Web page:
If you happened to tune into cable news or talk radio or any other variety of media late last week for the first time in fourteen or fifteen years, you might think things were stuck in an endless loop. There was that harpy Nancy Grace, grilling forensic whiz Henry Lee about the mysterious male DNA in a six-year-old girl's underwear. There was Peter Boyles, scourge of the local airwaves, yakking it up with Dan Caplis and Craig Silverman about small foreign factions and other weird details mentioned in the world's most peculiar ersatz ransom note.
Is somebody humming "La Macarena"? Is that Slick Willie in the White House, feeling our pain and ogling thong-snapping interns? What year is it, and how do we get out of this wormhole?
Some sense of dislocation is understandable. The release of four musty pages drafted by a Boulder grand jury in 1999, accusing John and Patsy Ramsey of criminal conduct in the 1996 death of their daughter JonBenet, triggered a surge of fresh news stories and chatter about Colorado's most infamous unsolved murder. But the case has been out of the spotlight for so long, mired in a slough of compromised investigations, civil suits and nutty theories, that the pundits couldn't agree on the significance of this revelation.
On one hand, the release of the record simply confirms what relentless Ramsey reporter Charlie Brennan first reported last January in the Daily Camera: The grand jury had sought an indictment against the Ramseys for felony child abuse resulting in death, but District Attorney Alex Hunter refused to sign the paperwork, maintaining that his office didn't have sufficient evidence to prosecute JonBenet's parents.
The news left University of Colorado journalism professor and Ramsey apologist Michael Tracey, who's produced a series of shoddy documentaries defending the parents and serving up red-herring alternate suspects -- culminating in the 2006 arrest of bogus confessor John Mark Karr, a fiasco of epic dimensions -- scratching his head. "I have no idea what that means," Tracey told the Denver Post.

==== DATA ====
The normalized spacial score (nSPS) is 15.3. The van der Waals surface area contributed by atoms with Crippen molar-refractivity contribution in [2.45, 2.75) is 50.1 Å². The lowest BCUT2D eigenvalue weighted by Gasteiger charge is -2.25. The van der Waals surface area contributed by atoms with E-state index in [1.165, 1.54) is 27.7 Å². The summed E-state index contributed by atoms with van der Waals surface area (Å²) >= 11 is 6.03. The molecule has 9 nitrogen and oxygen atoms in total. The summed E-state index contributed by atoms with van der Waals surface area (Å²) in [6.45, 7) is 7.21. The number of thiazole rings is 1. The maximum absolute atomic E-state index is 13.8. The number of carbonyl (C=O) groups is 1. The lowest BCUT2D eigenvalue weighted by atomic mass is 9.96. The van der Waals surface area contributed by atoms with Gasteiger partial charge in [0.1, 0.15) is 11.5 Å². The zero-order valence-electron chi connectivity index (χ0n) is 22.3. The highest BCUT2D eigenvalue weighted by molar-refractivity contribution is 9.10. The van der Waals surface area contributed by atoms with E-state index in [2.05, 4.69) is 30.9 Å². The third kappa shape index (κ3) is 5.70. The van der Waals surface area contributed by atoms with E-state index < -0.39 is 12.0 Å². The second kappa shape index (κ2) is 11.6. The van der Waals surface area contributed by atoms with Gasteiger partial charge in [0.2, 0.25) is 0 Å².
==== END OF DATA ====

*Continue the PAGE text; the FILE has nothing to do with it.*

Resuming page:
Ramsey attorney Lin Wood called the unsigned indictments a "historical footnote" with "absolutely zero" impact on the moribund murder investigation. He has a point; the statute of limitations on the charges has run its course, and it's not exactly news that the Ramseys were under Hunter's expansive "umbrella of suspicion" until he left office in 2001.
Yet if nothing else, the grand jury's inclination to indict John and Patsy Ramsey should bring under closer scrutiny the unprecedented "exoneration" of the parents offered by Hunter's successor, Mary Lacy.
The DA's office certainly felt it didn't have enough unequivocal evidence to convict in 1999, but the indictments suggest that there was a critical threshold of forensic material -- not just speculations, suspicious behavior and probabilities of handwriting analysis, but actual stuff, arguably sufficient to merit a trial. So why was that recommendation ignored, then buried, then countermanded by Lacy's bizarre declaration in 2008, absolving the parents of any involvement in JonBenet's death?